In his "Hotel Dresden" exhibition, Hermann August Weizenegger takes the stage as a kind of modern counterpart of Hermann Muthesius or Richard Riemerschmid. Is that permissible?
For many years, together with his friend and partner Oliver Vogt Hermann August Weizenegger championed a functionalist approach to design. For a long time, their concepts gave a more radical edge to the essentially pragmatic and sociological approach taken by the HfG Ulm and their teacher Nick Roericht. Among other things, they dreamed up the "Imaginary Manufactory" for which international designers realized ideas on behalf of Berliner Blindenanstalt und Bürstenmanufaktur, as well as the "Plan A" project, a high-tech manufacturing workshop for furniture made using laser sintering and pointing the way to the manufacture of products in a kind of factory of the future. And now this!
According to Hermann August Weizenegger, "Hotel Dresden" is suppose to represent a gesamtkunstwerk à la late 19th century. Weizenegger is now presenting this strange project in Berlin. A great idea, without doubt. Yet equally very strange.
Behind a fictitious and very humorous text by Christoph Bertsch, whom Weizenegger presents as an architect, cabinetmaker and painter born in 1863 (!), Weizenegger presents 25 "new" designs. No, precisely not new designs, but designs in an historical guise. On display were armchairs, candelabras, lead crystal glasses, and carpets. The master's creativity was not even brought up short by shoes, the curious "Gotica" high heels.
What prompts a fine figure of a man, aged 47, an internationally successful designer and professor in Potsdam to indulge in such nonsense? "Today, hotel lobbies are one of the few places where you can still develop the concept of a gesamtkunstwerk," Weizenegger suggests. "I wanted to know how it feels to work as an artist-cum-architect as if in the age prior to Modernism. In an age when the two fields were not divided." So and what does it feel like? Decidedly bizarre!
It is fascinating to see how much energy Weizenegger has committed to realizing his "Hotel Dresden" project. Anyone concerned with design knows just how much effort is involved in designing a single object, having it manufactured, and documenting the process. And there are no less than 25 objects involved here! On top of which the designs are all exceptionally handcrafted; the uniform overall line attests to the designer's formal abilities. Needless to say, in terms of the details there are stronger and weaker designs, but it is all realized with a very consistent eye for the design.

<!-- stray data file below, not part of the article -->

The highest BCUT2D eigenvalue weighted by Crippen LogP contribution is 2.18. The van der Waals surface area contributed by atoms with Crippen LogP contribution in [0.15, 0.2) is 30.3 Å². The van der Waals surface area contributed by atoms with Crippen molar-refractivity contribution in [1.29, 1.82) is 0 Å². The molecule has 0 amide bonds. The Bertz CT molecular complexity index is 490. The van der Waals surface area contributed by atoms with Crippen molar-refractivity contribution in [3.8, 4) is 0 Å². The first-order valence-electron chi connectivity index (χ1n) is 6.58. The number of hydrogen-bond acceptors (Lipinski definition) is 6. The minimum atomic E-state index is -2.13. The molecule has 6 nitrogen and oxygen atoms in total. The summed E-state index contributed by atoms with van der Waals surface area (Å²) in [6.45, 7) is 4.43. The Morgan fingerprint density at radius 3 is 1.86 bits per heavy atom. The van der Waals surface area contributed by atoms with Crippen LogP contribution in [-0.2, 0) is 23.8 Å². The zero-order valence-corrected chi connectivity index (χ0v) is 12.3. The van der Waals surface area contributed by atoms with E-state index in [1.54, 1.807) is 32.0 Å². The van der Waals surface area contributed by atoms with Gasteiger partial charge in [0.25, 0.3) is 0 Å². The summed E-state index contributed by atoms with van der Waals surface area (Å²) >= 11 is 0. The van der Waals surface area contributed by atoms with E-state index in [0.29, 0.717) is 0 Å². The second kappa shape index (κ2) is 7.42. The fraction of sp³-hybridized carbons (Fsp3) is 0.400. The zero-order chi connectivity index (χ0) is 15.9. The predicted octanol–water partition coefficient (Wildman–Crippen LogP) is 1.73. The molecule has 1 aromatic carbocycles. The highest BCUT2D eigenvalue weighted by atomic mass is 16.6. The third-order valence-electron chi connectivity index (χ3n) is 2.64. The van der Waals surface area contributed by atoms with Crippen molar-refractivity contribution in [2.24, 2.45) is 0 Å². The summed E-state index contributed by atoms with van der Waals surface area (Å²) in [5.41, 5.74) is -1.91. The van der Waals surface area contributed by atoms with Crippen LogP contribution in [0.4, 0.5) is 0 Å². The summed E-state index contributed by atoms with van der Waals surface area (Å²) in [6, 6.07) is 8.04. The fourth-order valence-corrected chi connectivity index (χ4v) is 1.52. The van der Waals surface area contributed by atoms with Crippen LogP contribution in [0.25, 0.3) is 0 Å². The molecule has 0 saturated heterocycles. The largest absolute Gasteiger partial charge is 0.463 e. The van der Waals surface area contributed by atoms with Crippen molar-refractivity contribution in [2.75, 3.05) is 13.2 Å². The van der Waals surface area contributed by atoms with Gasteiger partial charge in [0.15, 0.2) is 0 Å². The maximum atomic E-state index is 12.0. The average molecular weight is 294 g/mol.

Nowadays, there have long since been no academic debates on style such as were a public affair at the end of the 19th century. And the search for the coherency of a valid style has become a thing of the past. What counts today is that if it is successful then it is OK. That is a typically American ethic, and decidedly capitalist into the bargain. It is on we can encounter in countless Westerns, in keeping with the motto: Justice is a matter of drawing fastest. Does the design world possibly function this way, too?
The last designer who can lay claim to having created a gesamtkunstwerk was without doubt Luigi Colani. Since the end of the 1960s he has been consistently building a world of his own: The white world of Luigi Colani. In the case of Weizzenegger, the concept of the "gesamtkunstwerk" may perhaps remain a one-off experiment. Any many of his colleagues have been asking, worried: "Has he perhaps swallowed Pervertin?" and shake their heads in despair: "Is he beyond help?" Yes, because "Hotel Dresden" is great. It is unique, ingenious, and likewise completely mad!
Here, design is being staged for the first time as a kind of "theme party for designers". Today, for example, we have opted for the year 1905. Maybe tomorrow the choice will be Biedermeier or Rococo. And I can hear Pippi Langstrumpf singing in the background: "We create the world the way we, the way we, the way we like it."
This is common practice in the world of fashion. Today, floral patterns à la Sixties get propagated only for the word to be tomorrow that the Sixties are "out" and we find ourselves all back wearing jackets with padded shoulders, leggings and wide jeans. Just as in science, experiment drives R&D, experiment also has an important function in design. And here, too, no one knows in advance what the outcome will be. That, after all, is the nature of experiments. Now, is the recourse to the late 19th century a trailblazing path for design? Meaning: Retro instead of the future? At any rate, the experiment shows that at present there are no future models or utopias.
We can now only hope that Hermann August Weizenegger's mentor, renowned German designer Hans "Nik" Roehricht, functionalist and an HfG Ulm faculty member, does not have a heart attack when considering "Hotel Dresden". On the contrary - he should be proud! In Weizenegger he helped shaped an outstanding mind who, despite holding down a university chair in Potsdam still works unflaggingly and constantly reinvents himself. And I can only show him my greatest respect as a colleague. Because one thing is for sure: Hermann August Weizzenegger is no sentimental eccentric. The Berlin-based designer continues to be fired by the conceptual. His latest project, the "Valse Automatique", recently launched in Berlin, combines modern music and robotic craftsmanship to create a breathtaking performance. "Radiate with passion!" That is one motto behind Weizenegger's effort to "represent social skills and energy, for the students, too!" And he has succeeded. I can only doff my cap and say: Applaud a great artist and a grand designer.
Postscript. The "Gotica" high heels are a masterpiece of women's shoe fashion, and I only did not purchase them because stupidly I take a size 46. Gotica was only available in size 39.